Afghan truce worry: 1 militant could threaten peace process

Political News
Suhail Shaheen

FILE – In this May 28, 2019 file photo, Suhail Shaheen, spokesman for the Taliban’s political office in Doha, speaks to the media in Moscow, Russia. The countdown to the signing of a peace agreement between the Taliban and the United States to end the 18 years of war in Afghanistan will begin on Friday night, when the seven-day “reduction of violence” promised by the Taliban will go into effect, a senior U.S. State Department official said. The deal will be signed on Feb. 29. (AP Photo/Alexander Zemlianichenko, File)

WASHINGTON (AP) — Hopes for ending America’s longest war hinge on maintaining a weeklong fragile truce in Afghanistan that U.S. officials and experts agree will be difficult to assess and fraught with pitfalls.

What if one militant with a suicide vest kills dozens in a Kabul market? Or, if a U.S. airstrike targeting Islamic State insurgents takes out Taliban members instead, does that destroy the deal?

The agreement, which took effect Friday, calls for an end to attacks around the country, including roadside bombings, suicide attacks and rocket strikes between the Taliban, Afghan and U.S. forces.

But in a country that has been wracked by violence for more than 18 years, determining if the agreement has been violated will be a tough task. And there are a number of other groups and elements in the country that would love to see the deal fall through.

“The reason this is a challenge is this is a very decentralized insurgency,” said Seth Jones, a senior adviser at the Center for Strategic and International Studies and an Afghanistan expert. “There are going to be a lot of opportunities for any militia commander, element of the Taliban, the Haqqani network, and other local forces who don’t want to see a deal, to conduct violence.”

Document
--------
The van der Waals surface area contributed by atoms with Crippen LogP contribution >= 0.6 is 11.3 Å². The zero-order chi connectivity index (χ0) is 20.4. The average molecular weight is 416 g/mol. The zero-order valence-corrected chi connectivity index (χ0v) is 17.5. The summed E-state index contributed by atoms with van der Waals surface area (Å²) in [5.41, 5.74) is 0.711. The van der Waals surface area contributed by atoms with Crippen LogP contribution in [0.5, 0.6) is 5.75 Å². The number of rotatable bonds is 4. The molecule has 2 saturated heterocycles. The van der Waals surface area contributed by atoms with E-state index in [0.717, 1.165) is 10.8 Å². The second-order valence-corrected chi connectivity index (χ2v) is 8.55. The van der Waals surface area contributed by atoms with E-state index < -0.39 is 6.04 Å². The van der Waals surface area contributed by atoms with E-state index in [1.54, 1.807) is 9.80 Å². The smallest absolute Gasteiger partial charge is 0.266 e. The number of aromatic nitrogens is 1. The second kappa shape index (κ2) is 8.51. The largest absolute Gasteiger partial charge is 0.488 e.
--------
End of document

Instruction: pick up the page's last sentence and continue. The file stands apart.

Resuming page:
The Haqqani network is an insurgent group linked to the Taliban.

According to one defense official, any attack will be reviewed on a “case-by-case” basis. And much will depend on how well U.S. military and intelligence officials in Afghanistan can quickly determine two things: Who was responsible for the attack, and can any of the blame be traced back to the Taliban, particularly the group’s leaders who have been participating in the negotiations.

The Taliban issued a statement late Friday saying their military council has instructed commanders and governors to stop all attacks against foreign and Afghan forces. The council has a web of commanders and shadow governors across the country.

U.S. officials have made it clear that “spoilers” — such as militants associated with the Taliban who are not in favor of the peace talks — could launch an attack in a deliberate attempt to prevent them from happening.

Jones said the U.S. military has tried to get a good layout of where all the insurgent groups are operating so it will be able to determine where any attack comes from and who likely was responsible. And U.S. military officials said they were prepared and ready to make quick assessments.